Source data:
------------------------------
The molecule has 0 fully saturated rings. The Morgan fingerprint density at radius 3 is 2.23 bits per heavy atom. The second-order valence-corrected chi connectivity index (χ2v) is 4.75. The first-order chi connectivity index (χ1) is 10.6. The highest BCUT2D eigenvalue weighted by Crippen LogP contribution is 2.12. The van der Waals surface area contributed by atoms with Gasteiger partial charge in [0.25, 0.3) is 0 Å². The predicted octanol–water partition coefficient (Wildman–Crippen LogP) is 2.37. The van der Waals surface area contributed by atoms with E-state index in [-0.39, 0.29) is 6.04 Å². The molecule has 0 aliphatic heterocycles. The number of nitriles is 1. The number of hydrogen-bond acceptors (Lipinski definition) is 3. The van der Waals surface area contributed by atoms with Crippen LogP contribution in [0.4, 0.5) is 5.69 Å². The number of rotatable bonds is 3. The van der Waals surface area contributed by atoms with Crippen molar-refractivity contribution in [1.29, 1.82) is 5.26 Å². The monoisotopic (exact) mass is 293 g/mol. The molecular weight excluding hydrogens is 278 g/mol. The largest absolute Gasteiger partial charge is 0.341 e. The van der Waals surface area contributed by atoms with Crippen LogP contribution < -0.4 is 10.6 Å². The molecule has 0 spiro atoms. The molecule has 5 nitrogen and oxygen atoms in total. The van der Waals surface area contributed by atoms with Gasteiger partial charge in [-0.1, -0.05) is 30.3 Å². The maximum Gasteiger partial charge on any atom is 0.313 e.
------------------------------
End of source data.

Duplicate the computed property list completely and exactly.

The molecule has 0 fully saturated rings. The Morgan fingerprint density at radius 3 is 2.23 bits per heavy atom. The second-order valence-corrected chi connectivity index (χ2v) is 4.75. The first-order chi connectivity index (χ1) is 10.6. The highest BCUT2D eigenvalue weighted by Crippen LogP contribution is 2.12. The van der Waals surface area contributed by atoms with Gasteiger partial charge in [0.25, 0.3) is 0 Å². The predicted octanol–water partition coefficient (Wildman–Crippen LogP) is 2.37. The van der Waals surface area contributed by atoms with E-state index in [-0.39, 0.29) is 6.04 Å². The molecule has 0 aliphatic heterocycles. The number of nitriles is 1. The number of hydrogen-bond acceptors (Lipinski definition) is 3. The van der Waals surface area contributed by atoms with Crippen LogP contribution in [0.4, 0.5) is 5.69 Å². The number of rotatable bonds is 3. The van der Waals surface area contributed by atoms with Crippen molar-refractivity contribution in [1.29, 1.82) is 5.26 Å². The monoisotopic (exact) mass is 293 g/mol. The molecular weight excluding hydrogens is 278 g/mol. The largest absolute Gasteiger partial charge is 0.341 e. The van der Waals surface area contributed by atoms with Crippen LogP contribution < -0.4 is 10.6 Å². The molecule has 0 spiro atoms. The molecule has 5 nitrogen and oxygen atoms in total. The van der Waals surface area contributed by atoms with Gasteiger partial charge in [-0.1, -0.05) is 30.3 Å². The maximum Gasteiger partial charge on any atom is 0.313 e.